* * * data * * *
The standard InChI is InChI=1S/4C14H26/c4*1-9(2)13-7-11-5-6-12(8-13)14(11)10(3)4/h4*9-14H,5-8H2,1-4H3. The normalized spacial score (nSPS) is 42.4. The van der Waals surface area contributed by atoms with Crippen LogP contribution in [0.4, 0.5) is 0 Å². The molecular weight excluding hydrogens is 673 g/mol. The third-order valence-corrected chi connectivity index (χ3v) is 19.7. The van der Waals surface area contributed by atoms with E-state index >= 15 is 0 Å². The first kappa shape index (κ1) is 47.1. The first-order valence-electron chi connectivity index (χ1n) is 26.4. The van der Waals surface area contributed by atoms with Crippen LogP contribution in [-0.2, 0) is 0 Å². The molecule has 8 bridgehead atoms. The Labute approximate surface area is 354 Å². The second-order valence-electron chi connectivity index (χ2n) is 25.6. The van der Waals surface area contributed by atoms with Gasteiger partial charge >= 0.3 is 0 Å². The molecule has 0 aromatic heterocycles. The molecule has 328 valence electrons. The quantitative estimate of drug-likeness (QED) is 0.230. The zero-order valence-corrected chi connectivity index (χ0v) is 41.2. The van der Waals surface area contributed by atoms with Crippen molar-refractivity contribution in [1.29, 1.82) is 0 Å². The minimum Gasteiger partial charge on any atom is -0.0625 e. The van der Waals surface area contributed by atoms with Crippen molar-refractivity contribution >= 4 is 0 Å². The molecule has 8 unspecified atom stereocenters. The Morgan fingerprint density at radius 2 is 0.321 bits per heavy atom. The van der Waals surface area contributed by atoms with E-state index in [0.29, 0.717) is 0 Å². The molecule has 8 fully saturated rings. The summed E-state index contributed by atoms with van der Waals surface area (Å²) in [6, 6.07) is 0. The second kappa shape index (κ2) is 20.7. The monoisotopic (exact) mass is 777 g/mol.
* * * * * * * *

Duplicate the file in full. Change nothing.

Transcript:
The standard InChI is InChI=1S/4C14H26/c4*1-9(2)13-7-11-5-6-12(8-13)14(11)10(3)4/h4*9-14H,5-8H2,1-4H3. The normalized spacial score (nSPS) is 42.4. The van der Waals surface area contributed by atoms with Crippen LogP contribution in [0.4, 0.5) is 0 Å². The molecular weight excluding hydrogens is 673 g/mol. The third-order valence-corrected chi connectivity index (χ3v) is 19.7. The van der Waals surface area contributed by atoms with E-state index >= 15 is 0 Å². The first kappa shape index (κ1) is 47.1. The first-order valence-electron chi connectivity index (χ1n) is 26.4. The van der Waals surface area contributed by atoms with Crippen LogP contribution in [-0.2, 0) is 0 Å². The molecule has 8 bridgehead atoms. The Labute approximate surface area is 354 Å². The second-order valence-electron chi connectivity index (χ2n) is 25.6. The van der Waals surface area contributed by atoms with Gasteiger partial charge >= 0.3 is 0 Å². The molecule has 0 aromatic heterocycles. The molecule has 328 valence electrons. The quantitative estimate of drug-likeness (QED) is 0.230. The zero-order valence-corrected chi connectivity index (χ0v) is 41.2. The van der Waals surface area contributed by atoms with Crippen molar-refractivity contribution in [1.29, 1.82) is 0 Å². The minimum Gasteiger partial charge on any atom is -0.0625 e. The van der Waals surface area contributed by atoms with Crippen molar-refractivity contribution >= 4 is 0 Å². The molecule has 8 unspecified atom stereocenters. The Morgan fingerprint density at radius 2 is 0.321 bits per heavy atom. The van der Waals surface area contributed by atoms with E-state index in [0.29, 0.717) is 0 Å². The molecule has 8 fully saturated rings. The summed E-state index contributed by atoms with van der Waals surface area (Å²) in [6, 6.07) is 0. The second kappa shape index (κ2) is 20.7. The monoisotopic (exact) mass is 777 g/mol.